tacle which diversifies what I have AFTER all I have said of the delights of heard named the monotonous blue skies the south of Italy, I would choose Tus- of Italy. cany for a residence. Its inhabitants are In Tuscany the streams are fresh and courteous and civilized. I confess that full, the plains decorated with waving there is a charm for me in the manners of corn, shadowed by trees and trellised the common people and servants. Per- vines, and the mountains arise in woody haps this is partly to be accounted for majesty behind to give dignity to the from the contrast which they form with scene. What is a land without moun. those of my native country ; and all that tains ?. Heaven disdains a plain ; but is unusual, by divesting common life of when the beauteous earth raises her proud its familiar garb, gives an air of gala to head to seek its high communion, then every-day concerns. These good people it descends to meet her, it adorns her in are courteous, and there is much piquance clouds, and invests her in radiant hues. in the shades of distinction which they On the 15th of September, 184, I make between respect and servility, ease remember being one of a party of pleaof address and impertinence. Yet this is sure, from the baths of Pisa, to Vico little seen and appreciated among their Pisano, a little town formerly a frontier English visitors. I have seen a country fortress between the Pisan and Florentine woman of some rank much shocked at territories. The air inspired joy, and being cordially embraced in a parting the pleasure I felt I saw reflected in the scene from her cook-maid ; and an Eng- countenance of my beloved companions. lishman think himself insulted because Our course lay beneath hills hardly high when, on ordering his coachman to wait enough for the name of mountains, but a few minutes for orders, the man quietly picturesquely shaped and covered with sat down; yet neither of these actions various wood. The cicale chirped, and were instigated by the slightest spirit of the air was impregnated with the perfume insolence. I know not why, but there of flowers. We passed the Rupe de was always something heartfelt and de- Noce, and proceeding still at the foot of lightful to me in the salutation that hills arrived at Vico Pisano, which is passes each evening between master and built at the extreme point of the range.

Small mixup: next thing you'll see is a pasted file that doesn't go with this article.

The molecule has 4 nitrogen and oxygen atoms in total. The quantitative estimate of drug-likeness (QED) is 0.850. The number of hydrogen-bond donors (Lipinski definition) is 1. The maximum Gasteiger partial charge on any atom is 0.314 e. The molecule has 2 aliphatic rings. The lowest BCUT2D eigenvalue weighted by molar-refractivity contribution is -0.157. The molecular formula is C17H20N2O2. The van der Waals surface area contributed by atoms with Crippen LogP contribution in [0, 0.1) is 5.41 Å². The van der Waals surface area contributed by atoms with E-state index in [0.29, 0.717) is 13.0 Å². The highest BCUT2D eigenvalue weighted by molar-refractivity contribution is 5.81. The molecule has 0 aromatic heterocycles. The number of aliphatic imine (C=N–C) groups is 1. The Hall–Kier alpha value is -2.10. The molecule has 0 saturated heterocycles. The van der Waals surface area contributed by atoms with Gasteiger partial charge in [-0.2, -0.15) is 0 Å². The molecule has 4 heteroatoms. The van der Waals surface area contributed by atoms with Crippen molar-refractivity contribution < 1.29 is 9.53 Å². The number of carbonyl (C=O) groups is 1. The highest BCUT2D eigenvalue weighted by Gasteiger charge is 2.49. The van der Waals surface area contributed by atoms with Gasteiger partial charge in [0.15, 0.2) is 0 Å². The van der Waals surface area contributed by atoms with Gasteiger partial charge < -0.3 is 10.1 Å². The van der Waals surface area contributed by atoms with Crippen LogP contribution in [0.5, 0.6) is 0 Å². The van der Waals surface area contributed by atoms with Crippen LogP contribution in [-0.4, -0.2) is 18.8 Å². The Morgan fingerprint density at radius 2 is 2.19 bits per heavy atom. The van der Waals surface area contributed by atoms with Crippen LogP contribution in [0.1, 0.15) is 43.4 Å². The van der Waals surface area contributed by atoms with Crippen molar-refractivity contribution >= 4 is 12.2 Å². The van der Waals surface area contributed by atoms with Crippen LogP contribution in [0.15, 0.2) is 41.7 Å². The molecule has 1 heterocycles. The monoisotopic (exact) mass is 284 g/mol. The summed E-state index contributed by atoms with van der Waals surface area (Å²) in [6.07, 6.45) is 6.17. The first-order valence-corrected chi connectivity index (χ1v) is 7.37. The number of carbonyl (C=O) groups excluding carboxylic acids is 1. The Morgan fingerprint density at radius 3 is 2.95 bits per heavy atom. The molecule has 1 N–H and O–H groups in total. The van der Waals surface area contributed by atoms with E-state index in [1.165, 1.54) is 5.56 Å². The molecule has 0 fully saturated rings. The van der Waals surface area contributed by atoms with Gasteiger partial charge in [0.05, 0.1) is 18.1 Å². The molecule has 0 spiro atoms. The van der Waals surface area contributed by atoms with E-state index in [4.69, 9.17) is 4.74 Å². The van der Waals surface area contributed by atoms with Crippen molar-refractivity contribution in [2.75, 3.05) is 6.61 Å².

On bringing the lights the ser. The houses are old and surmounted with vant always says Felicissima sera, ancient towers; and at one end of the Signoria ;' and is answered by a similar town there is a range of old walls, weed. benediction. These are nothings, you grown; but never did eye behold hues will say ; but such nothings have con- more rich and strange than those with duced more to my pleasure than other which time and the seasons have painted events usually accounted of more mo- this relic. The lines of the cornice swept ment.

downwards, and made a shadow that The country of Tuscany is culti. served even to diversify more the colours vated and fertile, although it does not

we beheld.

We returned along the same bear the same stamp of excessive luxury road; and not far from Vico Pisano as in the south. To continue my half- ascended a gentle hill, at the top of which forgotten simile, the earth is here like a was a church dedicated to Madonna, with young affectionate wife, who loves her a grassy platform of earth before it. home, yet dresses that home in smiles. Here we spread and ate our rustic fare, In spring, nature arises in beauty from and were waited upon by the peasant girls her prison, and rains sunbeams and life of the cottage attached to the church, one upon the land. Summer comes up in its of whom was of extreme beauty, a beauty green array, giving labour and reward to heightened by the grace of her motions the peasants. Their plenteous harvests, and the simplicity of her manner. After their Virgilian threshing floors, and looks our pic-nic we reposed under the shade of of busy happiness, are delightful to me. the church, on the brow of the hill... The balmy air of night, Hesperus in his London Magazine.